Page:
WHERE THINGS STAND ON DADT…. I’ve had more than a few concerns about Sen. Joe Lieberman (I-Conn.) over the years, but when it comes to “Don’t Ask, Don’t Tell,” he’s on the side of angels, working as hard as anyone — harder, really — to make repeal a reality.
And right now, Lieberman thinks he’s close to bringing this together.
Senate Democrats are on the precipice of getting a Don’t Ask, Don’t Tell repeal past a key procedural hurdle tonight. But key negotiators have grown frustrated by Senate Majority Leader Harry Reid and his staff for upping the pressure at a fragile moment, potentially scuttling the deal.
“I’ve been pleading with Senator Reid, don’t hold a vote on the defense authorization bill, the repeal of DADT, until we have a good opportunity to work out a fair process for the consideration bill with Senator Collins and some of the other Republican,” said Sen. Joe Lieberman (I-CT) this afternoon after a Dem caucus meeting. “Senator Collins really wants to vote for the bill with the repeal of Don’t Ask, Don’t Tell, and Senator Scott Brown is the same and I think there may be at least one other Republican Senator to make that clear today.”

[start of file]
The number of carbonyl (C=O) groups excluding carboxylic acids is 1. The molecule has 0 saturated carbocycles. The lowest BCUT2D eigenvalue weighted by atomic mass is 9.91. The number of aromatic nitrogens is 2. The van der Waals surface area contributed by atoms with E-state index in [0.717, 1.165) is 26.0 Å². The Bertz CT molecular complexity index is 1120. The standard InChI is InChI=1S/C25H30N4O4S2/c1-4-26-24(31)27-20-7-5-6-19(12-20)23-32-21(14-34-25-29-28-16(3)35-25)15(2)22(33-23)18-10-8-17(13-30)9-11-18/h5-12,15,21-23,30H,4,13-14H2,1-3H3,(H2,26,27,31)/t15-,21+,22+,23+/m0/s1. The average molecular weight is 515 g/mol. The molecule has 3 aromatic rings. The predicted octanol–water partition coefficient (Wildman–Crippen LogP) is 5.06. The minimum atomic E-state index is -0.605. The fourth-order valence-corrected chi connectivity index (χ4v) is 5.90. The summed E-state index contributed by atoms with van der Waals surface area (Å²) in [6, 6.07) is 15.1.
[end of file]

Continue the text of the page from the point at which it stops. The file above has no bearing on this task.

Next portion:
That third Republican has since been revealed as Alaska Sen. Lisa Murkowski.
Murkowski’s endorsement, while clearly conditional on procedural issues, further reinforces the notion that the votes really are there.
The question is completing a process. Lieberman believes he’s close to working something out with Collins. Whether he’s right is unclear — I don’t doubt his intentions on this, but whether Collins is just stringing him along, only to reject the proposal when push comes to shove, remains unclear.
Regardless, Lieberman seems to think it’s critical that Reid delay plans for tonight’s vote. For now, Reid is resisting those calls, the vote is still on, and the pressure among the key players is intensifying.
For her part, Collins, who at least seems sincere about getting to “yes,” said this afternoon that there has been progress as she continues talks with Dems, and her office insists she never asked for unlimited debate — suggesting there may be a number of amendments that would satisfy her demands.
What’s going to happen? Brian Beutler’s report added this quote from Lieberman: “I think we’ve got a shot to come to a process agreement today, which will enable us to have the 60 votes tonight. And if that happens, obviously I’m happy to have the votes.”